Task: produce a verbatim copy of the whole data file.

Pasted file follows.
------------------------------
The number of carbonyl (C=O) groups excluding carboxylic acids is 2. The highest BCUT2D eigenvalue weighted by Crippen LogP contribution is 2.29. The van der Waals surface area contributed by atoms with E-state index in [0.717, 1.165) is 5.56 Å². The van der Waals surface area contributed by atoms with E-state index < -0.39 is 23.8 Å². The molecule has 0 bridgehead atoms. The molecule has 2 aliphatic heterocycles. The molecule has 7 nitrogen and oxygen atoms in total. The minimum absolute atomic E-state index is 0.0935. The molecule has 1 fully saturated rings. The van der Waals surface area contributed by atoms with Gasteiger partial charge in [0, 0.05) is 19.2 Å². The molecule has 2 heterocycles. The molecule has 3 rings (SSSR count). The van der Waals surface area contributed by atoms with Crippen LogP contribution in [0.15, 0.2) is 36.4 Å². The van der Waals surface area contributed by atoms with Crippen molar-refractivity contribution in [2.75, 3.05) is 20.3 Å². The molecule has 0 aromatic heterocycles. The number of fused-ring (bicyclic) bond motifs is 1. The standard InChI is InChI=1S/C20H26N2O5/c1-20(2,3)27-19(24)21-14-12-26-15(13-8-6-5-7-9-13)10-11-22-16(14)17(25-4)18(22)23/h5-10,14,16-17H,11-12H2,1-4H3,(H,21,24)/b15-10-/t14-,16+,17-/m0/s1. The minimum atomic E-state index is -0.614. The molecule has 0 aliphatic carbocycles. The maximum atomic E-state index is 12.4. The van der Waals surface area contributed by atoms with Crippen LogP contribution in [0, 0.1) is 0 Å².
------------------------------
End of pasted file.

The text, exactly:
The number of carbonyl (C=O) groups excluding carboxylic acids is 2. The highest BCUT2D eigenvalue weighted by Crippen LogP contribution is 2.29. The van der Waals surface area contributed by atoms with E-state index in [0.717, 1.165) is 5.56 Å². The van der Waals surface area contributed by atoms with E-state index < -0.39 is 23.8 Å². The molecule has 0 bridgehead atoms. The molecule has 2 aliphatic heterocycles. The molecule has 7 nitrogen and oxygen atoms in total. The minimum absolute atomic E-state index is 0.0935. The molecule has 1 fully saturated rings. The van der Waals surface area contributed by atoms with Gasteiger partial charge in [0, 0.05) is 19.2 Å². The molecule has 2 heterocycles. The molecule has 3 rings (SSSR count). The van der Waals surface area contributed by atoms with Crippen LogP contribution in [0.15, 0.2) is 36.4 Å². The van der Waals surface area contributed by atoms with Crippen molar-refractivity contribution in [2.75, 3.05) is 20.3 Å². The molecule has 0 aromatic heterocycles. The number of fused-ring (bicyclic) bond motifs is 1. The standard InChI is InChI=1S/C20H26N2O5/c1-20(2,3)27-19(24)21-14-12-26-15(13-8-6-5-7-9-13)10-11-22-16(14)17(25-4)18(22)23/h5-10,14,16-17H,11-12H2,1-4H3,(H,21,24)/b15-10-/t14-,16+,17-/m0/s1. The minimum atomic E-state index is -0.614. The molecule has 0 aliphatic carbocycles. The maximum atomic E-state index is 12.4. The van der Waals surface area contributed by atoms with Crippen LogP contribution in [0, 0.1) is 0 Å².